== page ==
Customer satisfaction with residential local and long-distance phone service performance and reliability across four US regions has fallen 6%, to 7.4 on a 10-point scale, year-to-year in 2011. “Service outages due to severe winter weather have had a notable negative impact on satisfaction with telephone service performance and reliability,” according to J.D. Power and Associates’ “2011 U.S. Residential Telephone Customer Satisfaction Study.”
J.D. Power researchers examine five factors in determining overall customer satisfaction: performance and reliability — the most influential — cost of service, billing, offerings and promotions, and customer service. With the performance and reliability rating having dropped so sharply, satisfaction with the service provider’s ability to keep service outages to a minimum, an attribute that contributes to the statistic, experienced the largest decline.
“The brutal winter weather that plagued much of the country clearly took a toll on service levels,” said Frank Perazzini, director of telecommunications at J.D. Power and Associates. “In fact, the proportion of customers who contacted customer service to report an outage jumped to 21 percent in 2011 from 12 percent in 2010.”
Effectively managing customer expectations is the key to maintaining customer satisfaction regarding service outages and restoration of service, he added. On average customers are advised that service will be restored within 30 hours, while the average time it took to restore service was 25 hours. Average overall customer satisfaction among customers whose service was restored approximately three hours earlier than the time quoted was 705 on a 1,000-point scale, while that for those whose service was restored three hours after the time quoted averaged 591.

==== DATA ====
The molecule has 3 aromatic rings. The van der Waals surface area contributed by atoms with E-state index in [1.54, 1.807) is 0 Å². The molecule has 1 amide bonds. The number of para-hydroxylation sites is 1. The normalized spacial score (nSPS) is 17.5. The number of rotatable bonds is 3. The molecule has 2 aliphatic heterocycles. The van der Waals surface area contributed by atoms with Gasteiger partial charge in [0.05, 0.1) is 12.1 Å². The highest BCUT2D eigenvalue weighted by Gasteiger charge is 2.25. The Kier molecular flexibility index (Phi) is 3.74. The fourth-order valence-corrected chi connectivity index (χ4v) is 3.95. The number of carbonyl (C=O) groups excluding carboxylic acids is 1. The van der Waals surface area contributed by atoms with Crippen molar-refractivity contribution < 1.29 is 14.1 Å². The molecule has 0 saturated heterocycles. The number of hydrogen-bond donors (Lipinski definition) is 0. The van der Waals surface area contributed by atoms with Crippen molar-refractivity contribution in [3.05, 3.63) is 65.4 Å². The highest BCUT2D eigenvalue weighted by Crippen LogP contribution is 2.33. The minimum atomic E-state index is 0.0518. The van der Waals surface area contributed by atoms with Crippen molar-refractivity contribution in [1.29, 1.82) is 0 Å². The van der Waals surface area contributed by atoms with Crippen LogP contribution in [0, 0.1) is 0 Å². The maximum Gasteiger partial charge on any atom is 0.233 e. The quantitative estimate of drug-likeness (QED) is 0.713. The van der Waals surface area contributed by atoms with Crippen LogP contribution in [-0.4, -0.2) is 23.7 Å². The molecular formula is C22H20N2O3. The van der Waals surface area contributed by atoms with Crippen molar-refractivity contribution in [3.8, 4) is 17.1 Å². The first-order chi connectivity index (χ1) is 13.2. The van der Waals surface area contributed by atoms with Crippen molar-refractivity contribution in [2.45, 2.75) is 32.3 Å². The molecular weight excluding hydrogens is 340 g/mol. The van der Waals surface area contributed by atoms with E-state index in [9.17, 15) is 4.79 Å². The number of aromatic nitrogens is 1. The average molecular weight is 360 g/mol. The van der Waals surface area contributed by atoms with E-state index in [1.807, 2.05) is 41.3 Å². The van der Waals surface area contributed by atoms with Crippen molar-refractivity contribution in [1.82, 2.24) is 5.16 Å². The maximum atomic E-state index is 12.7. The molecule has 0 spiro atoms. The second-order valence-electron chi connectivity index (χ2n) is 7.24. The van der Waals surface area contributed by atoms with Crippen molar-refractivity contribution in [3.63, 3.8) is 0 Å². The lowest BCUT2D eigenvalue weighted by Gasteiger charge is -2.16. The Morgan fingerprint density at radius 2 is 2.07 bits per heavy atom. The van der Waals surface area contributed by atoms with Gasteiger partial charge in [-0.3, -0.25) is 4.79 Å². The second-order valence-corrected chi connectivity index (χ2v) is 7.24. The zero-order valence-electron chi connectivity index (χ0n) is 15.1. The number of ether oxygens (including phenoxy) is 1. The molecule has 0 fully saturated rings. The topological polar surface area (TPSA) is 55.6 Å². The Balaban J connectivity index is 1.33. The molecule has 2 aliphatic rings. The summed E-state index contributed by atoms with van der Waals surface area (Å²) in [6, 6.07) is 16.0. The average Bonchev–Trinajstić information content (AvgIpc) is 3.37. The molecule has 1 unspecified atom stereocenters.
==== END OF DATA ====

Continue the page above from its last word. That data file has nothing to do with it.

Results of the study also showed that the percentage of of customers who replace wireline phone calls with alternatives such as cell phone, text messages and emails remained relatively unchanged in 2011 as compared to 2010.
The use of Internet calling services, such as Skype and Vonage, has increased, however, to 21% in 2011 from 16% in 2010. Those who use VoIP services are “significantly less satisfied” with their residential wireline service provider, with an average ranking 622, 14 index points below the industry average 636. They’re also more likely to switch wireline service providers as compared to the industry average — 23% vs. 16%.
Looking across the study’s four regions, Cox Communications ranked highest in the East for overall customer satisfaction with a 659 rating. Optimum Voice followed with 647, and Verizon ranked third with an overall score of 640.
Bright House Networks topped the rankings in the South with a score of 704, followed by Cox with a score of 680.
WideOpenWest came out tops in the North Central region with a score of 721, followed by Cincinnati Bell with a 665 and AT&T with a 631.
Cox also ranked highest in the West, with a 669. CenturyLink, at 639, and Comcast’s Xfinity, with a score of 634, followed.